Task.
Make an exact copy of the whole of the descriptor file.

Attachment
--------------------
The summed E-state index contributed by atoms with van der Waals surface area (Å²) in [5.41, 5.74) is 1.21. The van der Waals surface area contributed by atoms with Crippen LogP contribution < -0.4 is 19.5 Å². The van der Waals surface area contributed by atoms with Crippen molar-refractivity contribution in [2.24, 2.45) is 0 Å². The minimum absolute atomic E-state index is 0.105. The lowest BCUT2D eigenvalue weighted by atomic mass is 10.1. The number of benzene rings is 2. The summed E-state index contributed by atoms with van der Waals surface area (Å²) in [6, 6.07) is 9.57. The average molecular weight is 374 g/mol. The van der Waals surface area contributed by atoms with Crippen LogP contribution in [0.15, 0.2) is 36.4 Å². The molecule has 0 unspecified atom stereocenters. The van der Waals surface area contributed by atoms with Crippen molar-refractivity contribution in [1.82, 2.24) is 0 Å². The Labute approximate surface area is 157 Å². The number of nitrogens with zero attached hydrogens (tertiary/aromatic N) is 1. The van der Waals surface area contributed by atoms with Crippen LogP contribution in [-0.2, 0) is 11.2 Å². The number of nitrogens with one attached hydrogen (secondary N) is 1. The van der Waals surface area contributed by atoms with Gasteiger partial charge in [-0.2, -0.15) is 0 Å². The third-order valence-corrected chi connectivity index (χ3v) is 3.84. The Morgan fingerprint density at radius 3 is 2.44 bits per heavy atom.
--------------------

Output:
The summed E-state index contributed by atoms with van der Waals surface area (Å²) in [5.41, 5.74) is 1.21. The van der Waals surface area contributed by atoms with Crippen LogP contribution < -0.4 is 19.5 Å². The van der Waals surface area contributed by atoms with Crippen molar-refractivity contribution in [2.24, 2.45) is 0 Å². The minimum absolute atomic E-state index is 0.105. The lowest BCUT2D eigenvalue weighted by atomic mass is 10.1. The number of benzene rings is 2. The summed E-state index contributed by atoms with van der Waals surface area (Å²) in [6, 6.07) is 9.57. The average molecular weight is 374 g/mol. The van der Waals surface area contributed by atoms with Crippen LogP contribution in [0.15, 0.2) is 36.4 Å². The molecule has 0 unspecified atom stereocenters. The van der Waals surface area contributed by atoms with Crippen molar-refractivity contribution in [1.82, 2.24) is 0 Å². The Labute approximate surface area is 157 Å². The number of nitrogens with zero attached hydrogens (tertiary/aromatic N) is 1. The van der Waals surface area contributed by atoms with Crippen LogP contribution in [-0.2, 0) is 11.2 Å². The number of nitrogens with one attached hydrogen (secondary N) is 1. The van der Waals surface area contributed by atoms with Gasteiger partial charge in [-0.2, -0.15) is 0 Å². The third-order valence-corrected chi connectivity index (χ3v) is 3.84. The Morgan fingerprint density at radius 3 is 2.44 bits per heavy atom.